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dc.contributor.authorHouslay, TM
dc.contributor.authorWilson, A
dc.date.accessioned2017-01-24T15:13:39Z
dc.date.issued2017-03-02
dc.description.abstractHaving recognized that variation around the population-level “Golden Mean” of labile traits contains biologically meaningful information, behavioural ecologists have focused increasingly on exploring the causes and consequences of individual variation in behaviour. These are exciting new directions for the field, assisted in no small part by the adoption of mixed-effects modelling techniques that enable the partitioning of among- and within-individual behavioural variation. It has become commonplace to extract predictions of individual random effects from such models for use in subsequent analyses (for example, between a personality trait and other individual traits such as cognition, physiology, or fitness-related measures). However, these predictions are made with large amounts of error that is not carried forward, rendering further tests susceptible to spurious P values from these individual-level point estimates. We briefly summarize the problems with such statistical methods that are used regularly by behavioural ecologists, and highlight the robust solutions that exist within the mixed model framework, providing tutorials to aid in their implementation.en_GB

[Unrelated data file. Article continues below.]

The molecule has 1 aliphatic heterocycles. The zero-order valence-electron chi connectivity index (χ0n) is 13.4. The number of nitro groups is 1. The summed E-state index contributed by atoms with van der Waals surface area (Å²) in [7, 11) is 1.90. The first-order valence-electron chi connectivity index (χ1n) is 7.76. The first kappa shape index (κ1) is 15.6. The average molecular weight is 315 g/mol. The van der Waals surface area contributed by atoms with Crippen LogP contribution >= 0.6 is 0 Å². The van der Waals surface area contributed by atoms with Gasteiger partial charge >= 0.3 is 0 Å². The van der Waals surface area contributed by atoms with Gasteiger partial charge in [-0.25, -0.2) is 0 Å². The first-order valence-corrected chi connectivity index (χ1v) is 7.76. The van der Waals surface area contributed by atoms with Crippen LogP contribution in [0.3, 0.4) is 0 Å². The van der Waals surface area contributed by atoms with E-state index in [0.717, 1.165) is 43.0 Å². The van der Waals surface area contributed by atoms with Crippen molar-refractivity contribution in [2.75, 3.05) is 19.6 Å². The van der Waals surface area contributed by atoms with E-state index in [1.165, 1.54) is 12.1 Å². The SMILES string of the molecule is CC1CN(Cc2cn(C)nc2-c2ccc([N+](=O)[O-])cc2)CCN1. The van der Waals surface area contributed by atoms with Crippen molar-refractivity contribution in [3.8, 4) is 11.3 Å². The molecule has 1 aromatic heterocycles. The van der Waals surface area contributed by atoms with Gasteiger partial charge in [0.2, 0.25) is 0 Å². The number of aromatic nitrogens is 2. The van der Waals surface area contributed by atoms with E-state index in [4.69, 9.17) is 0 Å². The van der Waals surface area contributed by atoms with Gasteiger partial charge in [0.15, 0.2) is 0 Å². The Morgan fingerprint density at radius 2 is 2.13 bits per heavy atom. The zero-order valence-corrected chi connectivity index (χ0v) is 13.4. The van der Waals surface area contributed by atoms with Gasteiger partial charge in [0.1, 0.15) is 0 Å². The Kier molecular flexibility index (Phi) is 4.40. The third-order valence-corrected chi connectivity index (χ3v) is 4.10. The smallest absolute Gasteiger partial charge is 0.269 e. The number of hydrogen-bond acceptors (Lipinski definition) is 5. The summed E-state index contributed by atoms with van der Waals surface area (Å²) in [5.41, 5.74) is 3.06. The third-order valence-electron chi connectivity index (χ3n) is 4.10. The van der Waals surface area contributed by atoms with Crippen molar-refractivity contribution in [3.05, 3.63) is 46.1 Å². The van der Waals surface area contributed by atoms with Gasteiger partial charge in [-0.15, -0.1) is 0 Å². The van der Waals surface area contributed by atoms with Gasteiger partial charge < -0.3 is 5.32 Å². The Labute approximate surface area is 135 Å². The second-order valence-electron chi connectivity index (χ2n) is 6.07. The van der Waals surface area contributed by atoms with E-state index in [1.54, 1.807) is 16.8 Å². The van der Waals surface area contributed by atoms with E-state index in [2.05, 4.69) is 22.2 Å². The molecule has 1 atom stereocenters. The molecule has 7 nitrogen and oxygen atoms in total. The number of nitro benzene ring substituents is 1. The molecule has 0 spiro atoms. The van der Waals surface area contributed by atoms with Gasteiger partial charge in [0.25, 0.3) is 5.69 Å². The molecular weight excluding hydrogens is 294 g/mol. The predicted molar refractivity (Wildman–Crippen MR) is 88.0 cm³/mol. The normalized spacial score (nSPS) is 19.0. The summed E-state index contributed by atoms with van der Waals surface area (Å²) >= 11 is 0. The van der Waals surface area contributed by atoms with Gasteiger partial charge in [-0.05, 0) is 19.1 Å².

dc.description.sponsorshipThis work was supported by a Biotechnology and Biological Sciences Research Council grant (BB/L022656/1)en_GB
dc.identifier.citationVol. 28 (4), pp. 948–952en_GB
dc.identifier.doi10.1093/beheco/arx023
dc.identifier.urihttp://hdl.handle.net/10871/25386
dc.language.isoenen_GB
dc.publisherOxford University Press (OUP) for International Society for Behavioral Ecologyen_GB
dc.rights© The Author 2017. Published by Oxford University Press on behalf of the International Society for Behavioral Ecology. This is an Open Access article distributed under the terms of the Creative Commons Attribution License (http://creativecommons.org/licenses/by/4.0/), which permits unrestricted reuse, distribution, and reproduction in any medium, provided the original work is properly cited.
dc.subjectanimal personality
dc.subjectbehavioural plasticity
dc.subjectbehavioural syndromes
dc.subjectcognition
dc.subjectphysiology
dc.titleAvoiding the misuse of BLUP in behavioral ecologyen_GB
dc.typeArticleen_GB
dc.identifier.issn1465-7279
dc.descriptionThis is the author accepted manuscript. The final version is available from the publisher via the DOI in this record.
dc.identifier.journalBehavioral Ecologyen_GB


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